Still another type of interlock for a pair of electrical switches is described in U.S. Pat. No. 4,286,242. In this interlock, a plunger actuated by the closing of the contact arm on one switch rotates a connecting rod which acts through another plunger to hold the latch lever of the trip mechanism in the other circuit breaker in the unlatched or tripped position so that the second circuit breaker cannot be closed. A similar arrangement engaging the contact arm of the second breaker rotates a second connecting rod which in turn holds the latch on the first circuit breaker in the unlatched or tripped position when the second breaker is closed.
In a variation of the latter type of interlock, a pivoted arm which follows the rotational position of the pole shaft on one power circuit breaker acts through a connecting rod to rotate another pivoted arm on the other end of the rod to actuate a trip lever on a second power circuit breaker. A similar mechanism holds the first power circuit breaker in the tripped condition when the second is in the closed condition. The connections between the rods and the pivot arms engaging the trip levers on the respective breakers allow these pivot arms to be rotated during alternative actuations of the trip lever without moving the associated rod. To this end, the rods extend through a swivel which slides relative to the rod during reverse rotation of the pivot arm. This mechanism, however, does not allow for overtravel of components.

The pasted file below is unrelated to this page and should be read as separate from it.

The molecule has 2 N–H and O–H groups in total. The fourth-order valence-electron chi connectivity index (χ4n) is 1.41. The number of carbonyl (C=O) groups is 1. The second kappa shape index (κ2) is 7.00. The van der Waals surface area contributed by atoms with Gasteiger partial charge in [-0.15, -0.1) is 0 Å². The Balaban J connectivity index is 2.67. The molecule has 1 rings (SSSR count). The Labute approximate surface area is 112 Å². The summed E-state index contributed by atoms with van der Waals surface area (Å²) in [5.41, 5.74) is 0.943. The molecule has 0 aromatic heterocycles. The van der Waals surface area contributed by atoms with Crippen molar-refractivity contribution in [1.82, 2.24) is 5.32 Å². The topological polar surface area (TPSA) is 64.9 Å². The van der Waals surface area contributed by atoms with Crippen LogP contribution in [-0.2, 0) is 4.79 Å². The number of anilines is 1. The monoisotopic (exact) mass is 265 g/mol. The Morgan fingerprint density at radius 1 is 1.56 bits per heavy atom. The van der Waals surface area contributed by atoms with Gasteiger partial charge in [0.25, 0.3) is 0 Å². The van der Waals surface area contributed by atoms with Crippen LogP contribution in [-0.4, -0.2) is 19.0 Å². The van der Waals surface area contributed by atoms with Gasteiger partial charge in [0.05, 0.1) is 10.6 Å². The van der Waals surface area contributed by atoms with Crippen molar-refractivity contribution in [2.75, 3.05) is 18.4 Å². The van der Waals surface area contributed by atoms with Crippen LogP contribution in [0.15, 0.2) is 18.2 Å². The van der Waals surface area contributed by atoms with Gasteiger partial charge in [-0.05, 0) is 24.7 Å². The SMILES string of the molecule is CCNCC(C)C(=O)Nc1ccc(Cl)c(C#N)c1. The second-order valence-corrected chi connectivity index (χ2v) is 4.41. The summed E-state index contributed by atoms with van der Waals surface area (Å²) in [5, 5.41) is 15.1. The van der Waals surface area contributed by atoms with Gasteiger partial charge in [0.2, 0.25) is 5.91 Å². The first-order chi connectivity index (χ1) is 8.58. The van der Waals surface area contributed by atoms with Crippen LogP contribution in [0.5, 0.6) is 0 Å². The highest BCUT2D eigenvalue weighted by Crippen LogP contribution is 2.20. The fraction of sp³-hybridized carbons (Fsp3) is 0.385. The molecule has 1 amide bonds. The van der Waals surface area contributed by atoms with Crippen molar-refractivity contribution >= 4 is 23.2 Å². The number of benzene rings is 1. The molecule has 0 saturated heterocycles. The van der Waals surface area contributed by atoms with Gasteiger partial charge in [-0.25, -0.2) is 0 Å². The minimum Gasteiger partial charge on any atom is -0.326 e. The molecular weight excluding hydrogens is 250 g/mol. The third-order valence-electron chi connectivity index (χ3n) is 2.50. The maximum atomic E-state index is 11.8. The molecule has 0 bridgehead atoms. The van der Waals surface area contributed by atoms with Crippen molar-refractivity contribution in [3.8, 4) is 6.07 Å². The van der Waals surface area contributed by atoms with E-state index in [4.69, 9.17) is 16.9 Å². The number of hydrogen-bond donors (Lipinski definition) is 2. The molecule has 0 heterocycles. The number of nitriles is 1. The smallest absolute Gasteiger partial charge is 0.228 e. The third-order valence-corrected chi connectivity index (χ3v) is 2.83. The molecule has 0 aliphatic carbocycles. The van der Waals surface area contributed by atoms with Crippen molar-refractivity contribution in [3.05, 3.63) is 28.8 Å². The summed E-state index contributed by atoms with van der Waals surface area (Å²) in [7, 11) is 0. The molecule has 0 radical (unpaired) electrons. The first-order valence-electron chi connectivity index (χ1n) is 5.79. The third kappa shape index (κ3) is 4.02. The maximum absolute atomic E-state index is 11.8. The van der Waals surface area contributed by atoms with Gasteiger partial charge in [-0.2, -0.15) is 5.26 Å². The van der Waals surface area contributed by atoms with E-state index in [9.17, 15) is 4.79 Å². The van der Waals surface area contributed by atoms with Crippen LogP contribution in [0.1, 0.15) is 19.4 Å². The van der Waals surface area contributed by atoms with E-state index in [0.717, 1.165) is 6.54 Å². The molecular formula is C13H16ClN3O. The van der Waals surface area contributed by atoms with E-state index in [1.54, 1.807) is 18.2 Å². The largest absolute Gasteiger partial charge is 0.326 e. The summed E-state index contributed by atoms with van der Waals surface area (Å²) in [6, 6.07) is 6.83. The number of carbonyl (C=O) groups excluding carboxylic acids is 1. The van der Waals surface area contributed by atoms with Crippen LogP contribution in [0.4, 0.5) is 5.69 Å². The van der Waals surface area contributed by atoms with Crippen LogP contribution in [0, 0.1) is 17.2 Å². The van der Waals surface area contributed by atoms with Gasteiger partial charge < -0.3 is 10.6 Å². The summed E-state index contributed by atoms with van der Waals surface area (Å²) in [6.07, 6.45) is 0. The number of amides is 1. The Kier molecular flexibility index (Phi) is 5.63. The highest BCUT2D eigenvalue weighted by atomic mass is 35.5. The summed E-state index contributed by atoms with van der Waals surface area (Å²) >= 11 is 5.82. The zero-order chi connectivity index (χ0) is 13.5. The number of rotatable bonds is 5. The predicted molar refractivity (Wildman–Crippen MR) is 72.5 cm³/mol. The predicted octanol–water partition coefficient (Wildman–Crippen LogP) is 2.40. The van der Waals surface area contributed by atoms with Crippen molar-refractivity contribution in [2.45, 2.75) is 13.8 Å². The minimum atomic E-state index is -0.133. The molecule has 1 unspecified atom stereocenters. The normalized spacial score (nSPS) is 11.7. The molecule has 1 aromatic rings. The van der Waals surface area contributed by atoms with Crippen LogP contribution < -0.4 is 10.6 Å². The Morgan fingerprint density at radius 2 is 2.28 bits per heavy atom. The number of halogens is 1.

While all of these interlock mechanisms prevent simultaneous closing of the two switches, the latter two types especially do not accommodate well to variations in tolerances or wear or for overtravel of components.
There is a need therefore for an improved interlock for coordinating the operation of a pair of electrical switches.
There is a particular need for such an improved interlock which can accommodate for variations in tolerances and wear.
There is an additional need for such an improved interlock which will accommodate overtravel of some of the components to assure reliable operation.